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From rpm .spec file documentation, the version tag is intended to correspond to the version of the software being packaged. But the release tag is intended to increment with a new build of the .rpm.

What is the point of the release tag then??

If the software has not changed in the meantime and the version is the same, then by definition the software is and behaves the same, and the .rpm file will be exactly as before, so the release should be the same. Suppose the original .rpm file is lost so I need to recreate it, and there are no changes, then, of course the recreated file should be exactly like before - that is what one wants in case of no changes to the software.

I don't get the need for the release tag, please explain this to me.

Added: the docs at http://www.rpm.org/max-rpm/s1-rpm-inside-tags.html say

(...)If it is necessary to repackage that software at the same version, the release should be incremented.(...)

Maybe that is not what they mean? Maybe what is really intended here is, "repackage the software at the same version, but there may be minor changes which do not deserve to be a new version, so we just increment the release instead". Is that what is really meant here??

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1 Answer 1

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There are a lot of factors that go into a binary RPM file, beyond just an upstream version of the source code. Compiler/configure options, default config files, init scripts, pre/post install actions, and the set of files packaged. Any one of these might need to be changed after the initial build. For example, for Heartbleed, one might want to rebuild OpenSSL with the heartbeat feature turned off. In this case, the upstream version hasn't changed and there needs to be some way to distinguish the two builds. The release tag enables this.

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In the case you are describing, these are changes to the software. The build process is part of the software product. If you change the build process, that is a new version of the software. Same question again, if nothing changes (including the build), why is release needed? –  Mark Galeck Apr 14 at 18:10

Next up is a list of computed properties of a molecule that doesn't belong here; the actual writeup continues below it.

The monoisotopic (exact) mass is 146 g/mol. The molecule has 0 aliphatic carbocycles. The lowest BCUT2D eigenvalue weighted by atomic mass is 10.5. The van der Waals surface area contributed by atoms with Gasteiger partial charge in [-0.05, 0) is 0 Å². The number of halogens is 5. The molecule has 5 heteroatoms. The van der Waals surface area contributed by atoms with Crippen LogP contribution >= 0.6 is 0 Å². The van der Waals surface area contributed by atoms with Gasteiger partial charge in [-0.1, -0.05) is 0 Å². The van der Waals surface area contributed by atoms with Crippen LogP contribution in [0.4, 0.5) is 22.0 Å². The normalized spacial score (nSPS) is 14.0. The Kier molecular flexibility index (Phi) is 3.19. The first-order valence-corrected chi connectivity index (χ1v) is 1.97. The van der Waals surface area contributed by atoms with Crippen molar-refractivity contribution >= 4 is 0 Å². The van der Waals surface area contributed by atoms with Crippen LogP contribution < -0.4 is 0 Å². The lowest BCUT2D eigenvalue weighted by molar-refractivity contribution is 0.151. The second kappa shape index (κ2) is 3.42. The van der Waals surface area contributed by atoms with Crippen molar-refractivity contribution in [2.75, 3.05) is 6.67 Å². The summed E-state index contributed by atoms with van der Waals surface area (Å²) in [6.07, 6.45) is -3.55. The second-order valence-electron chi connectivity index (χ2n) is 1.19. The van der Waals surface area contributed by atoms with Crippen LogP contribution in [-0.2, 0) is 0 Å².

No, they are not changes to the software and they do not change the upstream version number. OpenSSL 1.0.1f compiled with or without the -DOPENSSL_NO_HEARTBEATS configure option is still the same upstream OpenSSL 1.0.1f. The release tag allows tracking the choices made by the packager for different builds of the exact same version of the source. –  Andrew Medico Apr 14 at 18:17
    
OK I think we disagree on what constitutes a software product and version. To me, what you are describing, is a different software product, or version, or both. But let's agree to disagree, that was not my question. What I get from you, is one case where you argue a different release is needed: a change in the build process on a build command line, and no other changes. Are there other cases for the need for a new release? –  Mark Galeck Apr 14 at 18:23
1  
Yes, several others mentioned in the answer: a packager-supplied init script could have a bug in it, a packager-supplied configuration file could have an error in it, or the packager might initially package the wrong set of files (either by including something unnecessary or omitting something necessary). In all of these cases, the upstream version of the source (and even the content of the compiled files) is unchanged, so the release tag gets incremented to indicate the difference. –  Andrew Medico Apr 14 at 18:29

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